As a high school English teacher, I was always amazed at the lack of response by parents during time set aside for parent/teacher conferences. Many of same parents who would religiously attend their child's grade school conferences year after year took less of an active role once their child began the high school years, and the parents who did attend the conferences were often parents of honor students, not those of at-risk students.

I assume a significant number of parents believed that by the time a youth entered high school, he or she should be responsible for his or her own actions and readily equipped to handle the stressors in life. This is far from the truth. In my opinion, parents should become even more involved during later school years because of the enormous increase of stress faced by their child and the increase in potential for serious mental problems.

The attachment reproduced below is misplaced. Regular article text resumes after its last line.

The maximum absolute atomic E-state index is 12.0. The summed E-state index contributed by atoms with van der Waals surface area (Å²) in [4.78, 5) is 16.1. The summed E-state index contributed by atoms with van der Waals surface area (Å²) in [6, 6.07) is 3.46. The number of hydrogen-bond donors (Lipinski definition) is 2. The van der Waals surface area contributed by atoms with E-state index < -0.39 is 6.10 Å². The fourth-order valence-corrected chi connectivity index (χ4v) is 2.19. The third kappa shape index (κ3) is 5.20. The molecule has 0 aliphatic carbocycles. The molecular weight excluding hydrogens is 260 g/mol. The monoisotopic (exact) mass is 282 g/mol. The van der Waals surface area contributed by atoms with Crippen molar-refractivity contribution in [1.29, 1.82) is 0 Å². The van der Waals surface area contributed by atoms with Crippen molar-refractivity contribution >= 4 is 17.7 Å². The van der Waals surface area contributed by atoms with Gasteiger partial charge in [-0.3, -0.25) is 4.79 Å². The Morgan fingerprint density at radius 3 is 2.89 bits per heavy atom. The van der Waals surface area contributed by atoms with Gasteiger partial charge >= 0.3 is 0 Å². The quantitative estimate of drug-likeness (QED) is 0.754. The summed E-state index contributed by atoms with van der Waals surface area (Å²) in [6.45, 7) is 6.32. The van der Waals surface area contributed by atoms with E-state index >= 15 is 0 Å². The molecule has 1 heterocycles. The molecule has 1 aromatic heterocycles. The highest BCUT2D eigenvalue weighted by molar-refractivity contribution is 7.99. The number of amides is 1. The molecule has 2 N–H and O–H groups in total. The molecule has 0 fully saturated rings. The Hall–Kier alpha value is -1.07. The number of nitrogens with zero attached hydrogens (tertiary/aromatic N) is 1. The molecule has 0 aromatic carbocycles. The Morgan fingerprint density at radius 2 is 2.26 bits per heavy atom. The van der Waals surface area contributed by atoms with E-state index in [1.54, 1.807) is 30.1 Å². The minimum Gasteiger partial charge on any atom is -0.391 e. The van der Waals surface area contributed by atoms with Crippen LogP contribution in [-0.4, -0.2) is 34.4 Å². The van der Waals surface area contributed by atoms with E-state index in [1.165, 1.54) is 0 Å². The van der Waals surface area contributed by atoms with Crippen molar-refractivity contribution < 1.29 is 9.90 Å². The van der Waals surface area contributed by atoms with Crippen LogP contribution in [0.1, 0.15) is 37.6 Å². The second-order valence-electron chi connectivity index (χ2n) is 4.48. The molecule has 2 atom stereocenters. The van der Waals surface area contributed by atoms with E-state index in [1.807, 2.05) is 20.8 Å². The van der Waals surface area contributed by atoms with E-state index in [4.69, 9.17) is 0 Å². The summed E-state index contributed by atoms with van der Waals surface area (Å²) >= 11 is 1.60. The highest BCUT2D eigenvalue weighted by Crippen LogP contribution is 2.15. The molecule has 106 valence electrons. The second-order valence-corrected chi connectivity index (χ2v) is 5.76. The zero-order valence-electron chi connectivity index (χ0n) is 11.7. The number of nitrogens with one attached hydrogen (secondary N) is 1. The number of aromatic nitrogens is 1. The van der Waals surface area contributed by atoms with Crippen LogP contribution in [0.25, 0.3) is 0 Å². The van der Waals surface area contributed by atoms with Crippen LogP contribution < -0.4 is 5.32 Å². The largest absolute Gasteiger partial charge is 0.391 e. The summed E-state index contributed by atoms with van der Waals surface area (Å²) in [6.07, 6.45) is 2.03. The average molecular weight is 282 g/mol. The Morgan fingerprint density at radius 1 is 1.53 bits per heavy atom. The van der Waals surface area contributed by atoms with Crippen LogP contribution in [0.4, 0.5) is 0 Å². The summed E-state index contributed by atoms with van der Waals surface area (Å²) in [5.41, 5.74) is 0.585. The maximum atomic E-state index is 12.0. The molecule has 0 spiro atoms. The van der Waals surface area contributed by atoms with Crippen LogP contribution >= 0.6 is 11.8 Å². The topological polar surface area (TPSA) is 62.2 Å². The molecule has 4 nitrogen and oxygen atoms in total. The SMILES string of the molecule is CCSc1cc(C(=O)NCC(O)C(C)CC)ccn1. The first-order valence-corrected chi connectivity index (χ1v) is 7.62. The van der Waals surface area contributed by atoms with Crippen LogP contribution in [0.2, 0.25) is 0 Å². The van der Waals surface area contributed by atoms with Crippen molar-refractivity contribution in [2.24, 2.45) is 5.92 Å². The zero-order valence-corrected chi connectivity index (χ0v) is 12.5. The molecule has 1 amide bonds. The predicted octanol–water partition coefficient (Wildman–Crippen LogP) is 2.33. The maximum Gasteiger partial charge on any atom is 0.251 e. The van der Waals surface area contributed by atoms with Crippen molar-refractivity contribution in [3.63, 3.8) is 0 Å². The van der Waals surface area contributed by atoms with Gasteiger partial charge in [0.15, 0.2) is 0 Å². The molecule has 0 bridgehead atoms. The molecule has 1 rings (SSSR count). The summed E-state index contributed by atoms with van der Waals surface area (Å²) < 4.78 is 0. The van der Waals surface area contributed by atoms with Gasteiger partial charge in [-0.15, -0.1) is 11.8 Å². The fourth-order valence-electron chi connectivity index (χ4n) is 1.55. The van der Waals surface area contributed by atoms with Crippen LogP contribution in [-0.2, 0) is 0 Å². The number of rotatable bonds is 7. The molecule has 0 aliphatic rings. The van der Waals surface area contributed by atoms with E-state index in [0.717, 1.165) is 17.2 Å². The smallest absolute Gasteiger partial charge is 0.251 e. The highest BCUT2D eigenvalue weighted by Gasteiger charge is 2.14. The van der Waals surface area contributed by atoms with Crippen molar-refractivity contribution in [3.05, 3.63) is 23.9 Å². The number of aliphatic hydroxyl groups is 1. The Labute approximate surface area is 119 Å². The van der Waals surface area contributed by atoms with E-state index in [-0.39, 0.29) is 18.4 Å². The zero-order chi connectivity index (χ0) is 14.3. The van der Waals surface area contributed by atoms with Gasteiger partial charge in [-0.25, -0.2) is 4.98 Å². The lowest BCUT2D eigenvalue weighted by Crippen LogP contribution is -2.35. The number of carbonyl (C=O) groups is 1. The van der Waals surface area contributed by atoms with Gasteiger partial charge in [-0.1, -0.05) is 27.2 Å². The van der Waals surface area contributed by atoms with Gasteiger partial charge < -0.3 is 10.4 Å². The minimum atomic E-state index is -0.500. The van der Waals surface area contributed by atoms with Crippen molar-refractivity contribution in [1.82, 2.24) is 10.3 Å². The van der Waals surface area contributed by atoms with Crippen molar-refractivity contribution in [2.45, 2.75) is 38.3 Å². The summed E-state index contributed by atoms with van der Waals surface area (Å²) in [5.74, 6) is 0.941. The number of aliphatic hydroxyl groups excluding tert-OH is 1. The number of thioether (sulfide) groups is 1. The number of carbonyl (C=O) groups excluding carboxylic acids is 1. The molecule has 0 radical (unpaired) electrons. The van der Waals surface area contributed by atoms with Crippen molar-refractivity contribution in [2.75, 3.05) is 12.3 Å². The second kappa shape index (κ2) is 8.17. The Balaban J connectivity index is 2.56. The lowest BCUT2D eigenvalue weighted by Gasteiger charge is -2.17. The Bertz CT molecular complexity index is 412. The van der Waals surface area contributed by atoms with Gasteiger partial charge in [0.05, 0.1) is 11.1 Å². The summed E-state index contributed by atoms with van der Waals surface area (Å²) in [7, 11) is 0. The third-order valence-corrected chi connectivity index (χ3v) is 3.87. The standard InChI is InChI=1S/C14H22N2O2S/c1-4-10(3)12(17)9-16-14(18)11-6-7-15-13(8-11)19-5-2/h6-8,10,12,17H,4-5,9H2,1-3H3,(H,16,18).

A high school student is not equipped to face all decisions alone. The frontal cortex, the area of the brain that controls reasoning and helps people think before they act, develops later than the part of the brain which is responsible for instinctual reactions including fear and aggressive behavior. This part of the brain is still changing in adolescence and maturing well into adulthood.

Other specific changes in the brain during adolescence include a rapid increase in the connections between the brain cells and pruning (refinement) of brain pathways. Nerve cells develop myelin, an insulating layer which helps cells communicate. All these changes are essential for the development of coordinated thought, action, and behavior.

According to American Academy of Child Adolescent Psychiatry, ("The Teen Brain: Behavior, Problem Solving, and Decision Making," September 2008), adolescents are more likely to be prone to the following behaviors:

  • act on impulse
  • misread or misinterpret social cues and emotions